The idea came from an Instagram group convo with a collection of excellent women I know who work in the creative sectors. We were talking about what this all (COVID-19) meant for us, for our jobs, for the sector.

I was in the middle of what I suspect was coronavirus, I felt truly awful in the mind and the body. We’d had a recent, sudden family bereavement, and my brain was just not up for anything at all.

Anyway, as is the way, during this chit-chat back and forth, inspiration struck. I just thought, now is the perfect time to listen to audiences, to learn, without an agenda. No-one is paying us to do this, we aren’t trying to meet a brief, we are simply listening.

You almost never get an opportunity like this.

Can you describe what it is and how people can get involved?

Does Culture Matter? is a mass participation research project. We want to understand how our relationship with culture is changing because of COVID-19, what it was like before, perhaps if our own definitions of what culture means are changing and what we might want it to look like after COVID-19.

We want EVERYONE to give their opinions, even if – no, especially if, like me back in the day, you don’t think ‘culture’ is for you.

All you need to do is follow and input your email address.

You’ll receive an intro questionnaire via email and then one every Sunday for the rest of the year.

Why is it important that people share their insights with you?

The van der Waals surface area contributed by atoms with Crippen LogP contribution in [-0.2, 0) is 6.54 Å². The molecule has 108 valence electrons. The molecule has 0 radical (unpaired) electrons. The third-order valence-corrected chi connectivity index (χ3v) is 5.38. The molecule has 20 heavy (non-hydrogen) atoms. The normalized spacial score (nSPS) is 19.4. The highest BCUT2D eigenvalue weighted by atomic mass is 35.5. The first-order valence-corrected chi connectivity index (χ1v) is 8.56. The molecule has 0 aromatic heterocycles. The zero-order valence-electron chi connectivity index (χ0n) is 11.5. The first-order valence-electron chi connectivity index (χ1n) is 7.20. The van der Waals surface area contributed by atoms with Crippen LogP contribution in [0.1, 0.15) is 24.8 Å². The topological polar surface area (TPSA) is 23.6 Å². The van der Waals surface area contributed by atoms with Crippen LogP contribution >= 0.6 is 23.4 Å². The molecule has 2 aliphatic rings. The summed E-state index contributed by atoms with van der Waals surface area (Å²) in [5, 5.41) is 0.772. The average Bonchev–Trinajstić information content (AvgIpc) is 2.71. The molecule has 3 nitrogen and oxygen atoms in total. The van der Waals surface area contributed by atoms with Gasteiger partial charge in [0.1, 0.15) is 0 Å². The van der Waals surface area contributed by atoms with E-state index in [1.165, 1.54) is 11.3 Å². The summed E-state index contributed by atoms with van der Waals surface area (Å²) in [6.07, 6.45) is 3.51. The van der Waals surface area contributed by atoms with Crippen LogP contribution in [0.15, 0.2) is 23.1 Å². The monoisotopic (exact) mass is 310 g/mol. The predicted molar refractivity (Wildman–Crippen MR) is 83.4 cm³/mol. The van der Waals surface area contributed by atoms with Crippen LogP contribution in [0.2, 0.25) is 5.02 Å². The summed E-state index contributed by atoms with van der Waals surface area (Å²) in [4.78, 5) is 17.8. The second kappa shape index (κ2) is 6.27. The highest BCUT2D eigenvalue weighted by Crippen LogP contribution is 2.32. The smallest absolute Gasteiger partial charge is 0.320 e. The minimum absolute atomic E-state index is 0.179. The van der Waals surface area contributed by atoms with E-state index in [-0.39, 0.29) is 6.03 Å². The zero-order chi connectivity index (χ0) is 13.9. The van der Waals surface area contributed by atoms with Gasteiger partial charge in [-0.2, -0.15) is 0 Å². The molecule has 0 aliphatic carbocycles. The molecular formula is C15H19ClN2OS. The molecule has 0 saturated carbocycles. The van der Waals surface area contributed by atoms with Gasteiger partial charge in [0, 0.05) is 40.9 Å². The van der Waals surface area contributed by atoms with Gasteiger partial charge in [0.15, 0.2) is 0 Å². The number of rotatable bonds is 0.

It’s important because culture belongs to us all. There should not be someone ‘in charge’ of culture, there should not be someone gatekeeping, or deciding what is or isn’t culture. It belongs to us all. We own it.

I believe every single human being should be able to be involved with and relate to the cultural offer of their cities or communities.

The sector talks about ‘hard to reach’ audiences, that is infuriating bullshit. Audiences aren’t hard to reach, it’s the organisation that is hard to reach, because for whatever reason, intentional or not, they have made themselves inaccessible.

So, it’s important for you all to join up and share, because when your voice gets heard, change can be made.

We have an opportunity to come out of this and shape the next chapter. I felt as though the best way Crystallised could contribute to that change, was to use our skills and expertise.

Listen to people, advise organisations. It’s what we do every day.

Have there been any interesting insights you wish to share?

Our North East participants told us their favourite places to visit in the city, at the moment, the list looks like this – the data changes the more people who join, so that’s another reason why everyone should get involved.

Tyneside Cinema

BALTIC Centre for Contemporary Art

Sage Gateshead

Northern Stage

Laing Art Gallery